Contemporary management theories and practices stress to importance of work teams to effective and efficient task performance in organizations. Robbins, Coulter, Cox & Cox provide the rationale behind the predominance of team-based organizational structures, by presenting some main empirical findings that support the notion that teams outperform individuals: (2007)
- Well-structured and managed teams provide a way to better use employee talents because they allow each member to focus on what they do best
- Teams are more flexible to changes and respond to them quicker and better
- Teams are rather modular work units in the sense that they be rather easily assembled, deployed, changed and disbanded
- In team-based organizational structures employees are more involved in the work process and empowered
- Cross-functional teams reduce the barriers among functional areas
- Group decision making generates more complete information and knowledge, generates more diverse alternatives and increases acceptance of a solution and legitimacy of decisions.
This paper will examine the issue of teams from two perspectives: First, it will compare and contrast teams and groups in the workplace, highlighting the nature of teams as a comprehensive form of groups and thus as a primary goal of managers. Second, it will examine the role of workforce diversity in teams, explain the advantages and drawbacks of diversified teams and discuss several methods to increase the effectiveness of such team structures.
2 The Differences between Groups and Teams in the Workplace
Generally speaking, groups emerge whenever two or more people are working together towards establishing a common goal. Groups can be formal (i.e. part of the organizational structure, such as departments) or informal (social), and can differ in dynamics, size, etc. However, the common nature of all groups is that it is not necessary to deploy any managerial effort to build a group, as they simply arise due to the circumstances. As such, groups are rather fragile work mechanisms; they resemble social groups, tend to be very responsive to struggles over power and have unique cultural systems such as norms, values and narrative. However, since work groups can be practically almost every professional encounter between individuals, the level of cultural development differs significantly among groups.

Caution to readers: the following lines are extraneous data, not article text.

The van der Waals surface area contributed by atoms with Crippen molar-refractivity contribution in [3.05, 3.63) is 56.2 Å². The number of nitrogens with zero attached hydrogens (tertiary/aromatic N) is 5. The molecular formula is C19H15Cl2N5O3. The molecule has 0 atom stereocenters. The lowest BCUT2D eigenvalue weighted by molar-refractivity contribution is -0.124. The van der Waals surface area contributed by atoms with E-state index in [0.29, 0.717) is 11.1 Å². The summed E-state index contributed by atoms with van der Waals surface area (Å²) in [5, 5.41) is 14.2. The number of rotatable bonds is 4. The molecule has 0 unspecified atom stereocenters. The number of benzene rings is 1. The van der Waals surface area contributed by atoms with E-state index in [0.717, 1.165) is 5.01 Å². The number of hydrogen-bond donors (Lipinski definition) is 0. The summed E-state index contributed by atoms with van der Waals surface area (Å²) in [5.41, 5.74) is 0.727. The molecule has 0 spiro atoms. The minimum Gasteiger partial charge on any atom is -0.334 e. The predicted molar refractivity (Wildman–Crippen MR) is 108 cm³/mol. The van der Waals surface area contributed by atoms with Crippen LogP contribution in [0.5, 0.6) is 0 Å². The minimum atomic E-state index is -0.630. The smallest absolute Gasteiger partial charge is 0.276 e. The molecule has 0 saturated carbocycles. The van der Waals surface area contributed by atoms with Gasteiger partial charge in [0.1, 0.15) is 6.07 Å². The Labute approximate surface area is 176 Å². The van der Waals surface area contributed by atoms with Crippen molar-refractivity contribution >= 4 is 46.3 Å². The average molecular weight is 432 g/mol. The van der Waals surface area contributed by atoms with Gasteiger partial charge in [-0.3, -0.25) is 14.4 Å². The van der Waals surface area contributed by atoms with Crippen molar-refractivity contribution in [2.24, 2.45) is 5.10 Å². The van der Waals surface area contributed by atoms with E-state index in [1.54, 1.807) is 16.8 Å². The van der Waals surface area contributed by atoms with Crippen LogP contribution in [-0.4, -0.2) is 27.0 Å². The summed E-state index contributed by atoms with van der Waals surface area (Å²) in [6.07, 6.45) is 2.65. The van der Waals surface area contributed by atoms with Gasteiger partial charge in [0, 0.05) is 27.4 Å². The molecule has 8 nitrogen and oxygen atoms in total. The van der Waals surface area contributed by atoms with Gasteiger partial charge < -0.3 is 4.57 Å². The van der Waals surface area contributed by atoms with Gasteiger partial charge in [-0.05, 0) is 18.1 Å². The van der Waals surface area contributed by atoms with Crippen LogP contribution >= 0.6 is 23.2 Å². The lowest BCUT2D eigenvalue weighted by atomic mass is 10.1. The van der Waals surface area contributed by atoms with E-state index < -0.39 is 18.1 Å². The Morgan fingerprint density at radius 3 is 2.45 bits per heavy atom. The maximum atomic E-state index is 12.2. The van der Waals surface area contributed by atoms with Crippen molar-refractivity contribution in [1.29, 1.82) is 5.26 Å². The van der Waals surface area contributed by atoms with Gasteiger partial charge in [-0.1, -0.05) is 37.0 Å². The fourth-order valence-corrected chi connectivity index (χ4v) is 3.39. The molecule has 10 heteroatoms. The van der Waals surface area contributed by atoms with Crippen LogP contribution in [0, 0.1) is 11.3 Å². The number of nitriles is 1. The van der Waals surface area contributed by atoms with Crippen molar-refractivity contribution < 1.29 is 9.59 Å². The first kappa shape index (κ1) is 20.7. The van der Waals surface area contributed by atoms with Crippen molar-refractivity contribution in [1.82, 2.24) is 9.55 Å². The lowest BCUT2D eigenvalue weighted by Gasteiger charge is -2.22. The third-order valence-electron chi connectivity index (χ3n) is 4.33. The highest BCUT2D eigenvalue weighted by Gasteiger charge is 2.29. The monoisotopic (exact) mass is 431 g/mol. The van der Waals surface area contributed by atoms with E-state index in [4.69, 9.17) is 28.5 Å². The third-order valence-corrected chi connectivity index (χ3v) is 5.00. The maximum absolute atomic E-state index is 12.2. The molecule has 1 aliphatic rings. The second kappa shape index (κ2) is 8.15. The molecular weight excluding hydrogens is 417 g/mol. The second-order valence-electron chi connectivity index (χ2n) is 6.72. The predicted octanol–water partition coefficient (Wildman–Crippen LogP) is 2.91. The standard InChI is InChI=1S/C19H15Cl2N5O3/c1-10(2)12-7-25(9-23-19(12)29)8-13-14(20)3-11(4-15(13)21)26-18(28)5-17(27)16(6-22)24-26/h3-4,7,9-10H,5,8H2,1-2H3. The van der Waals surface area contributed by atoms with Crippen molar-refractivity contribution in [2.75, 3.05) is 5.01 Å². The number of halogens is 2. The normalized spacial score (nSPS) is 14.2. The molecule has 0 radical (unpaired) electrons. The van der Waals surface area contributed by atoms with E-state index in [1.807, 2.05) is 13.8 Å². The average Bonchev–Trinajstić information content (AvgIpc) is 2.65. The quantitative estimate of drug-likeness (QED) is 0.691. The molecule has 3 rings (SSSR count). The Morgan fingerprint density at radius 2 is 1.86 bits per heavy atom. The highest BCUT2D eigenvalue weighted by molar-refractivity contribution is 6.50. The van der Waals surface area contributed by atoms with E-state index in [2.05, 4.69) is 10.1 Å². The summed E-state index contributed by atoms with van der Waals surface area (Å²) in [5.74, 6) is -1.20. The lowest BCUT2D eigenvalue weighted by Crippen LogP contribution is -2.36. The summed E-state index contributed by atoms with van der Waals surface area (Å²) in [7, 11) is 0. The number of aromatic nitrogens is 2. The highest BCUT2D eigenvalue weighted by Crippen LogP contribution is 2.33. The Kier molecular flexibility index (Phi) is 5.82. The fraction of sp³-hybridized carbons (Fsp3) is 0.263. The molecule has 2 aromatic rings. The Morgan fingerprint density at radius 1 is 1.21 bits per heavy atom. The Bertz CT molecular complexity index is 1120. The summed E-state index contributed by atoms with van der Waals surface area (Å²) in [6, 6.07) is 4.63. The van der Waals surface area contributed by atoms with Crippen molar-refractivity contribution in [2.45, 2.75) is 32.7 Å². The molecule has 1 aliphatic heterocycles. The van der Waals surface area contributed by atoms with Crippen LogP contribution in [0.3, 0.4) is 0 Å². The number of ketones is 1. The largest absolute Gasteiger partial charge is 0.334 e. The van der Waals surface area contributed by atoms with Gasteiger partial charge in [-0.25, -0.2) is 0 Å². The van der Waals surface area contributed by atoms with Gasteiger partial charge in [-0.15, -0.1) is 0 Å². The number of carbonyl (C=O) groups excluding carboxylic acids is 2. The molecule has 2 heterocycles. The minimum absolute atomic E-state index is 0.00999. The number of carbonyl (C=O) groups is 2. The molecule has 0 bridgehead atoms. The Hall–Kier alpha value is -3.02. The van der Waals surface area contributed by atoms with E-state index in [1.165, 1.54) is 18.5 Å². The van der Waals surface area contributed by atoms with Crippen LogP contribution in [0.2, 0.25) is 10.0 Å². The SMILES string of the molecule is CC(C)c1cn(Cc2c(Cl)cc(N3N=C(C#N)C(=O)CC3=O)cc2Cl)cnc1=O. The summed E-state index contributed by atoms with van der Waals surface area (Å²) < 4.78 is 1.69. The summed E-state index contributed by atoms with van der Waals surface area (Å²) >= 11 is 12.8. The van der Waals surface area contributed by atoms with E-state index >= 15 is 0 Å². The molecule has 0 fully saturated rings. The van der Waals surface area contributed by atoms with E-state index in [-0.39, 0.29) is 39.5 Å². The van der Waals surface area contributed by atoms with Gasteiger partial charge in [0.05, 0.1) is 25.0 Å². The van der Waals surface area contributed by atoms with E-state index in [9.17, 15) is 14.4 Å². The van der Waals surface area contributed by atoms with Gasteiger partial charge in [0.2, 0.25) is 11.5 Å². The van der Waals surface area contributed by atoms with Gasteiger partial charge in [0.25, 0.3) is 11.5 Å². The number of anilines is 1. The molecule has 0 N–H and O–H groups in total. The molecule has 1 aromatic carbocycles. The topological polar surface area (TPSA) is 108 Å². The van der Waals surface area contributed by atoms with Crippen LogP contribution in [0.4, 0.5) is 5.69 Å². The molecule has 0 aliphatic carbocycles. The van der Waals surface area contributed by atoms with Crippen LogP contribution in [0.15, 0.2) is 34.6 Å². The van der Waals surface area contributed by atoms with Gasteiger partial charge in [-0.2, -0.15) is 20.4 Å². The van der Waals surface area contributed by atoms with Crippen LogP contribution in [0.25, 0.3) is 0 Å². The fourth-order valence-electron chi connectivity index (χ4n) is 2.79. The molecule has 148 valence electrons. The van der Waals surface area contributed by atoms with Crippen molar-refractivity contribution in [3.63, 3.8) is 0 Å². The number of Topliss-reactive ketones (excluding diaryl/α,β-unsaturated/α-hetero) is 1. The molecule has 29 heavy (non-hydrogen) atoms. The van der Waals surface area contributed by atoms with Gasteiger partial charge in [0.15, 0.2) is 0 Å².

Many people tend to confuse groups with teams. As a preface for explaining the difference between the two concepts we can imagine a basketball match between the Bulls and the Celtics: all members of each side (players and supporters) share the same goal, namely to win the match. The supporters on both sides all share this goal and are grouped together to enjoy the game and to show their support. The players, however, must play as a team in order to win; they must “work intensely on a specific common goal using their positive synergy, individual and mutual accountability, and complementary skills” (Robbins et al., 2007).